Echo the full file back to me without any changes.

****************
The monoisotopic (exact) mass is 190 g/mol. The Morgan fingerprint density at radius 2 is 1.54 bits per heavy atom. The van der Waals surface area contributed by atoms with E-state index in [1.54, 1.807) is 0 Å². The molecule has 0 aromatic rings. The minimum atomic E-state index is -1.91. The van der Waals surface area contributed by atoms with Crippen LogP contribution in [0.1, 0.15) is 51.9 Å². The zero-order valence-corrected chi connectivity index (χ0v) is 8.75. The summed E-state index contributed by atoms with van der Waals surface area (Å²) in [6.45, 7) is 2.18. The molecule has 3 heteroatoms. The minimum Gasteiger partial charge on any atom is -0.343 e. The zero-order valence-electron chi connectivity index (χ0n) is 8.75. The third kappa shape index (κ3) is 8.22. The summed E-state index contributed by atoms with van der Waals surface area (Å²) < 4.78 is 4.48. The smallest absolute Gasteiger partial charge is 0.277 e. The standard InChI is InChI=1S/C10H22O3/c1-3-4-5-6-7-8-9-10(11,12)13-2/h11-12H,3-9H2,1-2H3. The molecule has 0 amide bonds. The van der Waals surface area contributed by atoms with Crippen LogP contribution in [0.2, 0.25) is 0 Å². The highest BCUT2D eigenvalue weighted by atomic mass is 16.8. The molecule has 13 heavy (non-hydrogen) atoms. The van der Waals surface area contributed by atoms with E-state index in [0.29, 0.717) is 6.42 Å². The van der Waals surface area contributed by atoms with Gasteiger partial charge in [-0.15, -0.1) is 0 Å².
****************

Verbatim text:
The monoisotopic (exact) mass is 190 g/mol. The Morgan fingerprint density at radius 2 is 1.54 bits per heavy atom. The van der Waals surface area contributed by atoms with E-state index in [1.54, 1.807) is 0 Å². The molecule has 0 aromatic rings. The minimum atomic E-state index is -1.91. The van der Waals surface area contributed by atoms with Crippen LogP contribution in [0.1, 0.15) is 51.9 Å². The zero-order valence-corrected chi connectivity index (χ0v) is 8.75. The summed E-state index contributed by atoms with van der Waals surface area (Å²) in [6.45, 7) is 2.18. The molecule has 3 heteroatoms. The minimum Gasteiger partial charge on any atom is -0.343 e. The zero-order valence-electron chi connectivity index (χ0n) is 8.75. The third kappa shape index (κ3) is 8.22. The summed E-state index contributed by atoms with van der Waals surface area (Å²) < 4.78 is 4.48. The smallest absolute Gasteiger partial charge is 0.277 e. The standard InChI is InChI=1S/C10H22O3/c1-3-4-5-6-7-8-9-10(11,12)13-2/h11-12H,3-9H2,1-2H3. The molecule has 0 amide bonds. The van der Waals surface area contributed by atoms with Crippen LogP contribution in [0.2, 0.25) is 0 Å². The highest BCUT2D eigenvalue weighted by atomic mass is 16.8. The molecule has 13 heavy (non-hydrogen) atoms. The van der Waals surface area contributed by atoms with E-state index in [0.29, 0.717) is 6.42 Å². The van der Waals surface area contributed by atoms with Gasteiger partial charge in [-0.15, -0.1) is 0 Å².